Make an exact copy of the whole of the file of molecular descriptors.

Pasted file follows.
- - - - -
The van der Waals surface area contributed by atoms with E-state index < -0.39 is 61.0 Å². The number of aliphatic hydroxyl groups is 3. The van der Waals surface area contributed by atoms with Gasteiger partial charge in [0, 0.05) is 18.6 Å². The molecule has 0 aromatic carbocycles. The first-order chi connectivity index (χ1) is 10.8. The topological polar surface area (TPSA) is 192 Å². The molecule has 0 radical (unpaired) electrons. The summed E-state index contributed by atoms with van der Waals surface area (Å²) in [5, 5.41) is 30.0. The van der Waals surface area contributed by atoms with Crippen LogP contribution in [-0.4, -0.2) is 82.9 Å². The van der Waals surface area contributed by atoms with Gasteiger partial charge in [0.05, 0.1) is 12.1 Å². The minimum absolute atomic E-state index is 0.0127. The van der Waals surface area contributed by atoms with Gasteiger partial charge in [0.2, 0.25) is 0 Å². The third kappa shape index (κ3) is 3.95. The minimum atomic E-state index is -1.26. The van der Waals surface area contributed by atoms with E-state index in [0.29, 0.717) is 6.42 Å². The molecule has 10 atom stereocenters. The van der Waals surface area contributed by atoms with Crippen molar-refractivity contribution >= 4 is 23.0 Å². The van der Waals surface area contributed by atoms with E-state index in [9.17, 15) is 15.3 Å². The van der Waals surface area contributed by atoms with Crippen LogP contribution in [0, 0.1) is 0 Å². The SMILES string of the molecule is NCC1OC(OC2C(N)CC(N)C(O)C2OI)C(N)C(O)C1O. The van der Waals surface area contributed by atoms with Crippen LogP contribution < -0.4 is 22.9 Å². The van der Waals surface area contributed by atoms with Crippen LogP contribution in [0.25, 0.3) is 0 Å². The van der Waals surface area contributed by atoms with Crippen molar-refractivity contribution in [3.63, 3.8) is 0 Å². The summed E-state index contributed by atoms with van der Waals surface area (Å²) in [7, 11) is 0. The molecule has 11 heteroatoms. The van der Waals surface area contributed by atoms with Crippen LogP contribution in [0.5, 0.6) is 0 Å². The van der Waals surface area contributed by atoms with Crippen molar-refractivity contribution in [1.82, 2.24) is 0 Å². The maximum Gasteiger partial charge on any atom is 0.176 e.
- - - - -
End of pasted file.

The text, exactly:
The van der Waals surface area contributed by atoms with E-state index < -0.39 is 61.0 Å². The number of aliphatic hydroxyl groups is 3. The van der Waals surface area contributed by atoms with Gasteiger partial charge in [0, 0.05) is 18.6 Å². The molecule has 0 aromatic carbocycles. The first-order chi connectivity index (χ1) is 10.8. The topological polar surface area (TPSA) is 192 Å². The molecule has 0 radical (unpaired) electrons. The summed E-state index contributed by atoms with van der Waals surface area (Å²) in [5, 5.41) is 30.0. The van der Waals surface area contributed by atoms with Crippen LogP contribution in [-0.4, -0.2) is 82.9 Å². The van der Waals surface area contributed by atoms with Gasteiger partial charge in [0.05, 0.1) is 12.1 Å². The minimum absolute atomic E-state index is 0.0127. The van der Waals surface area contributed by atoms with Gasteiger partial charge in [0.2, 0.25) is 0 Å². The third kappa shape index (κ3) is 3.95. The minimum atomic E-state index is -1.26. The van der Waals surface area contributed by atoms with E-state index in [0.29, 0.717) is 6.42 Å². The molecule has 10 atom stereocenters. The van der Waals surface area contributed by atoms with Crippen molar-refractivity contribution >= 4 is 23.0 Å². The van der Waals surface area contributed by atoms with E-state index in [9.17, 15) is 15.3 Å². The van der Waals surface area contributed by atoms with Crippen LogP contribution in [0, 0.1) is 0 Å². The SMILES string of the molecule is NCC1OC(OC2C(N)CC(N)C(O)C2OI)C(N)C(O)C1O. The van der Waals surface area contributed by atoms with Crippen LogP contribution < -0.4 is 22.9 Å². The van der Waals surface area contributed by atoms with Crippen LogP contribution in [0.25, 0.3) is 0 Å². The van der Waals surface area contributed by atoms with Crippen molar-refractivity contribution in [3.63, 3.8) is 0 Å². The summed E-state index contributed by atoms with van der Waals surface area (Å²) in [7, 11) is 0. The molecule has 11 heteroatoms. The van der Waals surface area contributed by atoms with Crippen LogP contribution in [0.5, 0.6) is 0 Å². The van der Waals surface area contributed by atoms with Crippen molar-refractivity contribution in [1.82, 2.24) is 0 Å². The maximum Gasteiger partial charge on any atom is 0.176 e.